We confirm that this work is original and has not been published elsewhere, nor is it currently under consideration for publication elsewhere. We will respond promptly to IJEI correspondence regarding reviewer comments, copyeditor revisions and publishing agreement.

Funding

The authors received funding from the Social Sciences and Humanities Research Council.

Author information

Affiliations

Authors

Contributions

S-F designed the study, all authors collected the data, É-F performed the statistical analysis. S-F and É-F wrote the manuscript and M-H-H made a contribution to the methods, results, discussion and the overall revision of the final manuscript. The percentage of contributions is indicated by the order of authorship provided. All authors read and approved the final manuscript.

Corresponding author

Correspondence to Sylvie Fontaine.

Ethics declarations

Competing interests

The authors declare that they have no competing interests.

Additional information

Publisher’s Note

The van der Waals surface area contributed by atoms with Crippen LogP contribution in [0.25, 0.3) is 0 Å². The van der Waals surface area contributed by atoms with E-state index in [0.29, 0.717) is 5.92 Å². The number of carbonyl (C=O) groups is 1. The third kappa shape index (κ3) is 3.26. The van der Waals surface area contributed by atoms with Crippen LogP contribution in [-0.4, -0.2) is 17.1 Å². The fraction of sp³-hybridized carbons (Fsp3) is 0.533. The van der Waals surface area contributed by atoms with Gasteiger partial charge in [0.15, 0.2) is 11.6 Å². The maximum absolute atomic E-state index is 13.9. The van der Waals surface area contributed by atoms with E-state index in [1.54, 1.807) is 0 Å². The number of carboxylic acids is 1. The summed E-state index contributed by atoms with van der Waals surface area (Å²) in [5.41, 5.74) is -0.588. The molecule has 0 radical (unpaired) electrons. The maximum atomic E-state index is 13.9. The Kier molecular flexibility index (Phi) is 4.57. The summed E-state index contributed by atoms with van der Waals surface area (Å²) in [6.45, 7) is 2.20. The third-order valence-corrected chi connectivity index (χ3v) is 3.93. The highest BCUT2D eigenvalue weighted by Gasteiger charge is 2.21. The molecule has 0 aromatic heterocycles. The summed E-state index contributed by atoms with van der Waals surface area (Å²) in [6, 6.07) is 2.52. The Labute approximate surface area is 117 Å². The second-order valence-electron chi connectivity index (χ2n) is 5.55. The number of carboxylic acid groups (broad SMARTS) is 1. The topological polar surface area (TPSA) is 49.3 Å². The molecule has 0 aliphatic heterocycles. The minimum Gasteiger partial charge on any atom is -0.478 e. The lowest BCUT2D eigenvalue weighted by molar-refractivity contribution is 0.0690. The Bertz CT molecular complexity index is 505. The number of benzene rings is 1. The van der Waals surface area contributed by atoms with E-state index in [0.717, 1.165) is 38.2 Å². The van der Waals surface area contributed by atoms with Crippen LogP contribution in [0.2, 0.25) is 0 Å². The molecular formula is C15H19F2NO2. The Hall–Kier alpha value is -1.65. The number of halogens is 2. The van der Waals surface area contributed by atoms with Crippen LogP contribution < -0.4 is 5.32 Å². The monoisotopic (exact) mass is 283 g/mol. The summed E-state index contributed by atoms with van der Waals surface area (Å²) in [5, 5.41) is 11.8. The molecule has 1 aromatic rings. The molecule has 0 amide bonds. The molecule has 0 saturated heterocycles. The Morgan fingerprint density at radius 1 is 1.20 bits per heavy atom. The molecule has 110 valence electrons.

Springer Nature remains neutral with regard to jurisdictional claims in published maps and institutional affiliations.

Rights and permissions

Open Access This article is licensed under a Creative Commons Attribution 4.0 International License, which permits use, sharing, adaptation, distribution and reproduction in any medium or format, as long as you give appropriate credit to the original author(s) and the source, provide a link to the Creative Commons licence, and indicate if changes were made. The images or other third party material in this article are included in the article's Creative Commons licence, unless indicated otherwise in a credit line to the material. If material is not included in the article's Creative Commons licence and your intended use is not permitted by statutory regulation or exceeds the permitted use, you will need to obtain permission directly from the copyright holder. To view a copy of this licence, visit http://creativecommons.org/licenses/by/4.0/. The Creative Commons Public Domain Dedication waiver (http://creativecommons.org/publicdomain/zero/1.0/) applies to the data made available in this article, unless otherwise stated in a credit line to the data.

Reprints and Permissions

About this article

Verify currency and authenticity via CrossMark

Cite this article

Fontaine, S., Frenette, E. & Hébert, MH. Exam cheating among Quebec’s preservice teachers: the influencing factors. Int J Educ Integr 16, 14 (2020). https://doi.org/10.1007/s40979-020-00062-6

Download citation

Keywords

  • Cheating on exams
  • Preservice teachers
  • Academic integrity
  • Academic misconduct
  • Postsecondary education